NFL Regular Season MVP Award Preview, Predictions & Betting Picks

Tom BradyThe NFL season is just over a month away and the preseason starts soon. As we look toward the season, a big question is on many people’s minds: who will win the Most Valuable Player award?

The league’s most prestigious individual honor traditionally goes to a quarterback. Nine of the past 10 recipients have played that position. However, special performances by players of other positions are not usually ignored either.

This preview takes a look at the 2017/18 NFL Regular Season MVP odds from a couple of the top American sportsbooks and we break down some of the favorites and dark horses for this award. At the end, we’ll offer some final betting predictions and picks for which players seem like the smartest bets.

MVP Favorites

QB Tom Brady, New England Patriots (+550 at Bovada, +400 at MyBookie)

Brady continues to age like fine wine. At the age of 39, he put up 3,554 passing yards, 28 touchdowns and two interceptions in just 12 games last season, leading the Patriots to wins in 11 of them.

His Pats are still stacked, and Brady has shown no signs of slowing down. If anything, his consistent brilliance will be cause for some MVP voters to go with a more up-and-coming option.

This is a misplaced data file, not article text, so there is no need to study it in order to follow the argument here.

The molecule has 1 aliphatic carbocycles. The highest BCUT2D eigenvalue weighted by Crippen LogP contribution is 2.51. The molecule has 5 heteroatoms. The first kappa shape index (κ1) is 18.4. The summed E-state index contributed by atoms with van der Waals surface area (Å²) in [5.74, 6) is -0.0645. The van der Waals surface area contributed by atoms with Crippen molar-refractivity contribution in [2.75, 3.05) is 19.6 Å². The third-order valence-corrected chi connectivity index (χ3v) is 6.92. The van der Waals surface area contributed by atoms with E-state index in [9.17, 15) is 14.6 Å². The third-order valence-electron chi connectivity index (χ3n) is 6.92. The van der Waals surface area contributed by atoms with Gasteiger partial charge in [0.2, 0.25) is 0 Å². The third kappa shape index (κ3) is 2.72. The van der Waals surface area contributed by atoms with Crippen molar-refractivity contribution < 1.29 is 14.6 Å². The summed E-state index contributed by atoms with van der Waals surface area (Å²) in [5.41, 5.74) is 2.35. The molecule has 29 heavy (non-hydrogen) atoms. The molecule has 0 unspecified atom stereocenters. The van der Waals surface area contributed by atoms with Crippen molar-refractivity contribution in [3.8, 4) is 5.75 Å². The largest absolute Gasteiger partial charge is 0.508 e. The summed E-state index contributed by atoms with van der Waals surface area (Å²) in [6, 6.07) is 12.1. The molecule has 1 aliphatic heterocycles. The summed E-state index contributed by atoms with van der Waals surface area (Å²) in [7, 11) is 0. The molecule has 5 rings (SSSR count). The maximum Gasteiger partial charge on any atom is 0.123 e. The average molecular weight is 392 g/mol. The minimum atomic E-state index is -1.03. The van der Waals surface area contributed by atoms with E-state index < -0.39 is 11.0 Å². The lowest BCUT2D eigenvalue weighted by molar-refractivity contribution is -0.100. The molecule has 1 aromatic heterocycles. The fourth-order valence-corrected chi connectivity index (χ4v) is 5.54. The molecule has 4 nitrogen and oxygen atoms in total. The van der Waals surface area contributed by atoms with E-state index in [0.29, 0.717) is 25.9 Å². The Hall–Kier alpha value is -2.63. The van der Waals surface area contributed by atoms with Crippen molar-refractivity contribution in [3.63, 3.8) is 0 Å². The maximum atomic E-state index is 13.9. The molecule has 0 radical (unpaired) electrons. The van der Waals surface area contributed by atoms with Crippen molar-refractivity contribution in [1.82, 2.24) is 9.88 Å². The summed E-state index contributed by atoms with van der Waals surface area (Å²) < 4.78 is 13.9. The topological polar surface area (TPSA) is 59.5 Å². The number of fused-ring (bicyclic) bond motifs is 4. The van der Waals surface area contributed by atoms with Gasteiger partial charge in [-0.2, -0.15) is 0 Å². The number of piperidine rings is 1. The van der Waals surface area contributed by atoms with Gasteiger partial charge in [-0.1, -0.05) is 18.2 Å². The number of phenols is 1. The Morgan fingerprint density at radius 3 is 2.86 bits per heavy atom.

QB Aaron Rodgers, Green Bay Packers (+600 at Bovada, +650 at MyBookie)

Brady and Rodgers are the two best quarterbacks in the game right now, in some order. The big differences is in the strength of their defenses—the Packers are mediocre at stopping opposing teams, and the Patriots are an elite squad on that side of the ball.

If Green Bay ends up having a record similar to New England and the two top-tier signal-callers play to their traditional levels, Rodgers should be the favorite. Remember, Rodgers threw 18 touchdowns and no interceptions in the final seven games of the 2016 campaign.

QB Derek Carr, Oakland Raiders (+800 at Bovada, +1200 at MyBookie)

The 26-year-old Carr is coming off a third-place MVP finish in his breakout third season. A broken fibula did end his season at Week 16, but he’s back and ready to lead the Raiders once again. He received the biggest contract in league history (five years for $125 million) during the offseason.